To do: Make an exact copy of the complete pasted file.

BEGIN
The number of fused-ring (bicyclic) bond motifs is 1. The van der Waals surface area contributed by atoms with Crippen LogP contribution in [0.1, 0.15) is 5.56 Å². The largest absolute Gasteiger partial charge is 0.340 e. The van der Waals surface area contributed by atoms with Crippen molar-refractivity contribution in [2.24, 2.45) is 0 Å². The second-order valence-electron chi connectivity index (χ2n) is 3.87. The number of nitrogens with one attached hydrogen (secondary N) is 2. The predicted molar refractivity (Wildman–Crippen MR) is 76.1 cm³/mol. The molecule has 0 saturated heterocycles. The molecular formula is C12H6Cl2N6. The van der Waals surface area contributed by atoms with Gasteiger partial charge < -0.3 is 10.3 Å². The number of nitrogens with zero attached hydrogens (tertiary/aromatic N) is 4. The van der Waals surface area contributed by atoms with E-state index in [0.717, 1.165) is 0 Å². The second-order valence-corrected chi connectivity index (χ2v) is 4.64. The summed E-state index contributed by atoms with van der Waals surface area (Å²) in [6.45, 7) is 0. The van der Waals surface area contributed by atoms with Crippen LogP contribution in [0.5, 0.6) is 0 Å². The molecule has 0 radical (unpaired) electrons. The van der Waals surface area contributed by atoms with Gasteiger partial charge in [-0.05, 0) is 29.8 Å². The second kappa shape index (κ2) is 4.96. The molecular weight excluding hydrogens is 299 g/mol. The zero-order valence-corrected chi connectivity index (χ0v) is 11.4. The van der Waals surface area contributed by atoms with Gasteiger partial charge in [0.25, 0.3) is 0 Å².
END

The number of fused-ring (bicyclic) bond motifs is 1. The van der Waals surface area contributed by atoms with Crippen LogP contribution in [0.1, 0.15) is 5.56 Å². The largest absolute Gasteiger partial charge is 0.340 e. The van der Waals surface area contributed by atoms with Crippen molar-refractivity contribution in [2.24, 2.45) is 0 Å². The second-order valence-electron chi connectivity index (χ2n) is 3.87. The number of nitrogens with one attached hydrogen (secondary N) is 2. The predicted molar refractivity (Wildman–Crippen MR) is 76.1 cm³/mol. The molecule has 0 saturated heterocycles. The molecular formula is C12H6Cl2N6. The van der Waals surface area contributed by atoms with Gasteiger partial charge < -0.3 is 10.3 Å². The number of nitrogens with zero attached hydrogens (tertiary/aromatic N) is 4. The van der Waals surface area contributed by atoms with E-state index in [0.717, 1.165) is 0 Å². The second-order valence-corrected chi connectivity index (χ2v) is 4.64. The summed E-state index contributed by atoms with van der Waals surface area (Å²) in [6.45, 7) is 0. The van der Waals surface area contributed by atoms with Crippen LogP contribution in [0.5, 0.6) is 0 Å². The molecule has 0 radical (unpaired) electrons. The van der Waals surface area contributed by atoms with Gasteiger partial charge in [-0.05, 0) is 29.8 Å². The second kappa shape index (κ2) is 4.96. The molecular weight excluding hydrogens is 299 g/mol. The zero-order valence-corrected chi connectivity index (χ0v) is 11.4. The van der Waals surface area contributed by atoms with Gasteiger partial charge in [0.25, 0.3) is 0 Å².